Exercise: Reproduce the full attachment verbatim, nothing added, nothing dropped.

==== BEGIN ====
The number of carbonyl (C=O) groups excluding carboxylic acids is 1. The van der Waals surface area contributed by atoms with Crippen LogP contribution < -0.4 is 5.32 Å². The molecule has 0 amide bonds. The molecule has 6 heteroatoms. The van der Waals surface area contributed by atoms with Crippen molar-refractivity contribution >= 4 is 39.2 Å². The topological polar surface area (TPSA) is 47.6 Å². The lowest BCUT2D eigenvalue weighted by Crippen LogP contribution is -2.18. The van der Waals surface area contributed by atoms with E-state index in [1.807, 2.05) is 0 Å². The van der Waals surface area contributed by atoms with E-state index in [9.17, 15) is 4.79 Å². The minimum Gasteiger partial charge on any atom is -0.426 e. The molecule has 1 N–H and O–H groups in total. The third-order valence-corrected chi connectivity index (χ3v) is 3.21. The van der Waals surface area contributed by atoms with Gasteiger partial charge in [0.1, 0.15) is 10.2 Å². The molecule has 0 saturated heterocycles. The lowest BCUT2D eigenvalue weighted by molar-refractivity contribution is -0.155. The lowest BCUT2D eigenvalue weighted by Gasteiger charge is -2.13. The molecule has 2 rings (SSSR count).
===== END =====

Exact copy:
The number of carbonyl (C=O) groups excluding carboxylic acids is 1. The van der Waals surface area contributed by atoms with Crippen LogP contribution < -0.4 is 5.32 Å². The molecule has 0 amide bonds. The molecule has 6 heteroatoms. The van der Waals surface area contributed by atoms with Crippen molar-refractivity contribution >= 4 is 39.2 Å². The topological polar surface area (TPSA) is 47.6 Å². The lowest BCUT2D eigenvalue weighted by Crippen LogP contribution is -2.18. The van der Waals surface area contributed by atoms with E-state index in [1.807, 2.05) is 0 Å². The van der Waals surface area contributed by atoms with E-state index in [9.17, 15) is 4.79 Å². The minimum Gasteiger partial charge on any atom is -0.426 e. The molecule has 1 N–H and O–H groups in total. The third-order valence-corrected chi connectivity index (χ3v) is 3.21. The van der Waals surface area contributed by atoms with Gasteiger partial charge in [0.1, 0.15) is 10.2 Å². The molecule has 0 saturated heterocycles. The lowest BCUT2D eigenvalue weighted by molar-refractivity contribution is -0.155. The lowest BCUT2D eigenvalue weighted by Gasteiger charge is -2.13. The molecule has 2 rings (SSSR count).